[Updated at 2:28 a.m. ET, 8:28 a.m. in Egypt]  Health officials say 32 people were killed in clashes in Egypt yesterday.

[Updated at 2:10 a.m. ET, 8:10 a.m. in Egypt] This is a statement from the UAE, which says it is "following with satisfaction" the developments in Egypt. In the UAE, the Muslim Brotherhood is a banned organization.

"H.H. Sheikh Abdullah bin Zayed Al Nahyan, said that the UAE has full confidence that the great people of Egypt will be able to overcome the current difficult moments that the country is experiencing in order to reach a safe and prosperous future. ...

"His Highness added that the great Egyptian army proves, once again, that it is the strong shield and the protector that guarantees that the country is a land of institutions and law that embraces all the components of the Egyptian people."

[Updated at 1:52 a.m. ET, 7:52 a.m. in Egypt] Instagram has put together a collection of the best photos and videos by its users.  View here

View this post on Instagram

#egypt revolts

A post shared by Aisha ✨ عائشة (@aishaalshabrawy) on

(from @AishaalShabrawy)

[Updated at 1:45 a.m. ET, 7:45 a.m. in Egypt] Morsy deprived the opposition of a political process, activist Ahmed El Hawary told CNN's Anderson Cooper. "We don't have - we didn't have any outlets or anyway to be heard unless we go down to the streets and chant our demands, and even though, he ignored us."

[Updated at 1:27 a.m. ET, 7:27 a.m. in Egypt] A popular image on the photo social media site Imgur, allegedly from Egypt.

[Updated at 12:19 a.m. ET Thursday, 6:19 a.m. in Egypt] Welcome to Thursday's Egypt live blog.  With Mohamed Morsy out of power, some of his opponents are making plans to clean up Tahrir Square, while his supporters say they will protest until he is reinstated as president.  CNN's Ben Wedeman, a veteran journalist, who was long based in Cairo, warns that there will likely be no calm after the storm of recent protests.

[Updated at 11:52 p.m. ET, 5:52 a.m. in Egypt] Some 40 anti-Morsy protesters are planning to meet with cleaning equipment to polish up their former protest campground, Tahrir Square.  They have invited over 2,000 people to join them on Facebook

[Updated at 11:03 p.m. ET, 5:30 a.m. in Egypt] CNN's Jake Tapper outlines some fine points of Obama's reaction to the Egyptian military's actions:

President Obama’s statement Wednesday evening about the Egyptian military’s seizure of power from President Mohamed Morsy is as telling for what he doesn’t say as for what he does: he doesn’t mention the word “coup.” He doesn’t call upon the Egyptian military to restore power to the “democratically elected civilian government,” but rather to a“democratically elected civilian government” - in other words, it need not be Morsy’s.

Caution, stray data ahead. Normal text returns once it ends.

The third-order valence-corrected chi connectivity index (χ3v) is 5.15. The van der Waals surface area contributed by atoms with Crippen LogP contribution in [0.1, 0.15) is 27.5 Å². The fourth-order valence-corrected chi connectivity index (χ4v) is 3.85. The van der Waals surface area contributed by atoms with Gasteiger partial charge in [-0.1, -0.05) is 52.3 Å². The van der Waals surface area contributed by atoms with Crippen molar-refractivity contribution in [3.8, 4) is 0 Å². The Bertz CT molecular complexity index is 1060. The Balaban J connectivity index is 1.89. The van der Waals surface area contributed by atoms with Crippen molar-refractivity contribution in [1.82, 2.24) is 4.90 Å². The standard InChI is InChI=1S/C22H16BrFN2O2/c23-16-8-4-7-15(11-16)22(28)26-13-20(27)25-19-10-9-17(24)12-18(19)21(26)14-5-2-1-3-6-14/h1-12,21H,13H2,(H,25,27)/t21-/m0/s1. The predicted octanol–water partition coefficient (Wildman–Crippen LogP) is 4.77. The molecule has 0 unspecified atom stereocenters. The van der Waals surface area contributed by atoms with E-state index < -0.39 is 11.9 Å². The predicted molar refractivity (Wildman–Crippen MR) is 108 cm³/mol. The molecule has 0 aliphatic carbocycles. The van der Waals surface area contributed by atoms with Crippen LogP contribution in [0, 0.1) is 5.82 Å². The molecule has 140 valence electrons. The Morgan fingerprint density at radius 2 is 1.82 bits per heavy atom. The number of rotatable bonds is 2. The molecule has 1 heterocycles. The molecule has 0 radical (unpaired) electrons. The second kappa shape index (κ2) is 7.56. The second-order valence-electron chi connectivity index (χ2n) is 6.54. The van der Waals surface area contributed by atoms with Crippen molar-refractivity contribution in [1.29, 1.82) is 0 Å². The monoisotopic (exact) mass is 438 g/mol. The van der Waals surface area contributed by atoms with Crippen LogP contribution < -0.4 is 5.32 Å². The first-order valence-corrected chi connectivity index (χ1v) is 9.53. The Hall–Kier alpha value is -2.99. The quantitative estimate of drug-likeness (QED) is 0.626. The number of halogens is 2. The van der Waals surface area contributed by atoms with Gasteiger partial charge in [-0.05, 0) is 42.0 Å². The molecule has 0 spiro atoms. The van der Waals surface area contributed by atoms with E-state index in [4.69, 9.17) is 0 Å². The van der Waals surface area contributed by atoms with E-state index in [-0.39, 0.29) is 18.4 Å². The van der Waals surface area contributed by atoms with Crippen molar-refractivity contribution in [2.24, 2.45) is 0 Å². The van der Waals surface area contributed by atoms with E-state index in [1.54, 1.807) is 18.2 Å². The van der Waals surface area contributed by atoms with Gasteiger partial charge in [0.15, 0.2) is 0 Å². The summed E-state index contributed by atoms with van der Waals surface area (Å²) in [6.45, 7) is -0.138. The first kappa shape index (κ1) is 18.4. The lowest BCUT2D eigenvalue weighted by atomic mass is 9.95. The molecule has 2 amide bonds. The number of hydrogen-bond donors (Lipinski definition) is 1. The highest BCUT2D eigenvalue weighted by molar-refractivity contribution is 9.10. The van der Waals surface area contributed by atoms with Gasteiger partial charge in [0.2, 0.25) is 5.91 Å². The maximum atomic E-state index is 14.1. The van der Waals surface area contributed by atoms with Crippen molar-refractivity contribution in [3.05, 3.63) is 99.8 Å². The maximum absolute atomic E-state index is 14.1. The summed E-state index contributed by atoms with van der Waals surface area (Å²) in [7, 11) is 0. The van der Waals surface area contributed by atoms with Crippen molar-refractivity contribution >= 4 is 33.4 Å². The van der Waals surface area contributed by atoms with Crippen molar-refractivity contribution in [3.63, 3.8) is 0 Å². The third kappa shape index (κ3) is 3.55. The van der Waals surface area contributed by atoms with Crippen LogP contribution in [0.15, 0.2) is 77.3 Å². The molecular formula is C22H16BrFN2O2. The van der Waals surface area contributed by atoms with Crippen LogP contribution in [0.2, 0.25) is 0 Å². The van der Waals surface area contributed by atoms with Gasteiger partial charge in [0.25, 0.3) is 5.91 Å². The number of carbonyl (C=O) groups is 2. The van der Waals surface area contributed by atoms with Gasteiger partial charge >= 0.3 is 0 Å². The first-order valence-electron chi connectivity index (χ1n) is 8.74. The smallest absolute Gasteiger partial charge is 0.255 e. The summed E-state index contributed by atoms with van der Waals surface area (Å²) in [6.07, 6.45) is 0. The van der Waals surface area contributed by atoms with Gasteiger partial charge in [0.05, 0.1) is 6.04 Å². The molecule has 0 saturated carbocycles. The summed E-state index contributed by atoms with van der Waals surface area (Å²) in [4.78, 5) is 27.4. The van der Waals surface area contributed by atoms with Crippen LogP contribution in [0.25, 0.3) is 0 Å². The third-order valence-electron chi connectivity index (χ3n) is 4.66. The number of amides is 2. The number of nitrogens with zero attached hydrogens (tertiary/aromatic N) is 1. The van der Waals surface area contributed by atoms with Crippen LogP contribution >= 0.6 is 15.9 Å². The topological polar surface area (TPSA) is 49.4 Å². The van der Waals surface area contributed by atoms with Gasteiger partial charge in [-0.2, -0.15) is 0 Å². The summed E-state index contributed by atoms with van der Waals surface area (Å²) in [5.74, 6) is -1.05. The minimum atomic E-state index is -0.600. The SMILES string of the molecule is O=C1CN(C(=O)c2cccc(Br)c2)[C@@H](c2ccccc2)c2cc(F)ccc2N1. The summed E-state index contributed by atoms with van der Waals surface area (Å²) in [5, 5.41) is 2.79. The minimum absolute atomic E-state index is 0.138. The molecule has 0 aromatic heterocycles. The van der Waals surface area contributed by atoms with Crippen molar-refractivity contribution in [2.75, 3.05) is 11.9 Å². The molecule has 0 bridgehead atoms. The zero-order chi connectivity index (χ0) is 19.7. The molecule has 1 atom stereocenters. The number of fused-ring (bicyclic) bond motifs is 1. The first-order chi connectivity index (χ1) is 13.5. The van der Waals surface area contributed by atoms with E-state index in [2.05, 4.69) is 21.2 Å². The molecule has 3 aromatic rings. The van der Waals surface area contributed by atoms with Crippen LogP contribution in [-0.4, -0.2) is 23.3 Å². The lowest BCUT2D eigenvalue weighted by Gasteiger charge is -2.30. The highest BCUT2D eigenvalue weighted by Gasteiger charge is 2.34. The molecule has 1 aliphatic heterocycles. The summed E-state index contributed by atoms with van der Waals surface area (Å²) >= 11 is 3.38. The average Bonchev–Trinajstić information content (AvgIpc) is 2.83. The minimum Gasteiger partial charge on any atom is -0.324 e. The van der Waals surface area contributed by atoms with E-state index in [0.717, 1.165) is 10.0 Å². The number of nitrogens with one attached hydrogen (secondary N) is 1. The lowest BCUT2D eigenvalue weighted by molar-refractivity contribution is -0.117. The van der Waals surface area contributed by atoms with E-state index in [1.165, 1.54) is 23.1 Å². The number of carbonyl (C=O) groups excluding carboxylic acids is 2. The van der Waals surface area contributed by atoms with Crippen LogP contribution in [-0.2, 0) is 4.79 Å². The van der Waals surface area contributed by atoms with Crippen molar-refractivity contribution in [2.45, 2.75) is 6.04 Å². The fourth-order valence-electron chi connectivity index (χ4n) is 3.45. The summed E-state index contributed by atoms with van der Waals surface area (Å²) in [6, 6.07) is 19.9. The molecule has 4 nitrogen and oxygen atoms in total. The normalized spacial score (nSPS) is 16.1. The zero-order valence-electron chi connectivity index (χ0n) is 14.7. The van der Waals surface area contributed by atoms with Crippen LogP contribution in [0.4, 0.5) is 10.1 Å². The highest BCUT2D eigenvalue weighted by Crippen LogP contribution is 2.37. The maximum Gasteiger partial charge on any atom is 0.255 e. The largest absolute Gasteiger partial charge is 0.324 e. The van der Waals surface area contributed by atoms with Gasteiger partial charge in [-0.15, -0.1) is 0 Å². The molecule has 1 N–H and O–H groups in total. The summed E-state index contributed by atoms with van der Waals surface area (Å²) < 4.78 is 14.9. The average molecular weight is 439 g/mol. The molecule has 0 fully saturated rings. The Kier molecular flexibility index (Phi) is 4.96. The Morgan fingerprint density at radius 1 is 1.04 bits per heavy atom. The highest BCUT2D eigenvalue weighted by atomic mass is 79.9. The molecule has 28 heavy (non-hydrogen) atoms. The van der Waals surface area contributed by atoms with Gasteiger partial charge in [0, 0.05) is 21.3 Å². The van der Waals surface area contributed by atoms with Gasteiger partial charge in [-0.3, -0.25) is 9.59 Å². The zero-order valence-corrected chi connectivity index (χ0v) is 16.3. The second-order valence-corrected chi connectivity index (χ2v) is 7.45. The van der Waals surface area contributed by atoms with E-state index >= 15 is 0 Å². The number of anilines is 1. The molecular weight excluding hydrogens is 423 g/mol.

The thinking of the president and senior Obama administration officials, according to a knowledgeable source, is that while the administration is not explicitly supporting the removal of Morsy from power - it expressly did not support the move - it is seeking to now push the Egyptian military in a direction.

If the Obama administration were to use the word “coup.” that would have legal ramifications that would result in the end of U.S. aid. If White House officials were to pull the plug completely, they would be removing themselves from the picture altogether. Read the story.

[Updated at 10:19 p.m. ET, 4:19 a.m. in Egypt] CNN's Ben Wedeman, who spent time at a pro-Morsy rally in Cairo on Wednesday evening, reported he spoke to one protester who said he felt demonstrators would stay there "until Mohamed Morsy is once again president of Egypt."

Wedeman recalled the exchange early Thursday after leaving the pro-Morsy rally to go to the larger gathering at Cairo's Tahrir Square, where people still were celebrating Morsy's ouster.

Wedeman said that although much focus is on the joy and excitement at Tahrir Square, "there's a significant portion of the Egyptian population - (although) I wouldn’t suggest it’s a majority - who are very upset at what has happened."

Wedeman, a CNN senior international correspondent who'd previously served as CNN's Cairo bureau chief, said it appeared the overall mood in Egypt would be different than 2011, when then-President Hosni Mubarak was deposed. In 2011, Wedeman said, Mubarak's supporters kept a low profile for months.